The soft-shell-crab sandwich features two crabs enveloped in a thin shellacking of fried buttermilk and flour, presented between pillowy tufts of ciabatta bread and melded together with a dab of Marlowe's house-made Old Bay remoulade. The brine-and-cream combination is a trip to the Maryland shore and memories of Del Campo's childhood summers spent in his grandparents' restaurant.

"I'm a soft-shell-crab guy," says Del Campo. "I grew up on them, and no one else has one on their menu like we do."

Your server will tell you the Wilton Cheesesteak is the house favorite, but you will appreciate the prime rib better when it's sliced thin and served with a side of au jus, as it is with the prime rib sandwich. Cooked in-house with the kitchen's pricey, custom slow cooker, the meat lives up to the hype, oozing juice and stacked between two slices of thick-cut Tuscano bread, a tub of fresh horseradish sauce beside it.

While side dishes aren't always memorable, here they can be a sideshow all their own, offering a taste of something outside the humdrum culinary box. Hand-cut sweet-potato fries come with a gooey buttermilk marshmallow dipping sauce, for example, good enough to conjure memories of favorite Thanksgiving casseroles. Go for the $1 upgrade and try the house-specialty tater bombs, shredded potato lumped into hefty hash torpedoes and fried to form supersized tater tots.

If brunching is more your thing, a Sunday menu made its debut in early December. If you're hungover, it might be the perfect excuse for nursing one of the spirulina-infused bloody marys. For a few dollars more, it's made with a heaping dose of the potent superfood -- frozen instead of dehydrated -- which turns the drink from blood red to mossy green (but without the grassy aftertaste).

Here, eggs are the main attraction, cooked Benedict-style and highlighting the menu's best meats, from crab and pulled pork to the smoked salmon and a spiffy Philly take with prime rib, bacon, crispy fried onions, and a horseradish hollandaise.

At this high-gloss approach to creative comfort fare off Wilton Drive, sandwiches might dominate the menu, but this is no neighborhood deli. Del Campo has created an eclectic space with a concept that speaks to the casual diner, sophisticated luncher, and power bruncher.

Mind Your Manors is located at 2045 Wilton Drive, Wilton Manors. Hours are noon to 10 p.m Sunday through Thursday, noon to midnight Friday and Saturday. Call 754-223-2172.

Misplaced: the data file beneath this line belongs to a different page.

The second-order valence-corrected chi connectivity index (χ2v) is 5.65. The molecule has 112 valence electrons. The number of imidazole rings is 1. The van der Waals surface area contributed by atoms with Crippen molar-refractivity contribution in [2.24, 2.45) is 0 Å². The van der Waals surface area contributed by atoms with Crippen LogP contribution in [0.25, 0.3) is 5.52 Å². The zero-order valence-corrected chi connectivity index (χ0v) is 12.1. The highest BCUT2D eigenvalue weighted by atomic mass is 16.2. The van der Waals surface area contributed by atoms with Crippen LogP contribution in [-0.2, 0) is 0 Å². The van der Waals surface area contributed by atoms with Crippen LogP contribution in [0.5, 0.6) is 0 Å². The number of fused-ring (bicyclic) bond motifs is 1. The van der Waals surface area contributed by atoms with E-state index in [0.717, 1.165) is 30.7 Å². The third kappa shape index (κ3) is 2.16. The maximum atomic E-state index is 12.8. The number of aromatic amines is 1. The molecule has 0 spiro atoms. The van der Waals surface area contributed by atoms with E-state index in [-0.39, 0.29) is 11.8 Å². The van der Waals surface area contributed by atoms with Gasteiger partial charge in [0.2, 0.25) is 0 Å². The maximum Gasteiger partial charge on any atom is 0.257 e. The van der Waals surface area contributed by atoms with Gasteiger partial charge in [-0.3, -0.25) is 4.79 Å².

Nicole Danna is a food blogger covering Broward and Palm Beach counties. To get the latest in food and drink news in South Florida, follow her @SoFloNicole or find her latest food pics on Clean Plate's Instagram.

href="https://twitter.com/CleanPlateBPB" class="twitter-follow-button"

data-show-count="false" data-lang="en">Follow @CleanPlateBPB

Keep New Times Broward-Palm Beach Free... Since we started New Times Broward-Palm Beach, it has been defined as the free, independent voice of South Florida, and we would like to keep it that way. Offering our readers free access to incisive coverage of local news, food and culture. Producing stories on everything from political scandals to the hottest new bands, with gutsy reporting, stylish writing, and staffers who've won everything from the Society of Professional Journalists' Sigma Delta Chi feature-writing award to the Casey Medal for Meritorious Journalism. But with local journalism's existence under siege and advertising revenue setbacks having a larger impact, it is important now more than ever for us to rally support behind funding our local journalism. You can help by participating in our "I Support" membership program, allowing us to keep covering South Florida with no paywalls.

We use cookies to collect and analyze information on site performance and usage, and to enhance and customize content and advertisements. By clicking 'X' or continuing to use the site, you agree to allow cookies to be placed. To find out more, visit our cookies policy and our privacy policy.


Join the New Times community and help support independent local journalism in South Florida.


Join the New Times community and help support independent local journalism in South Florida.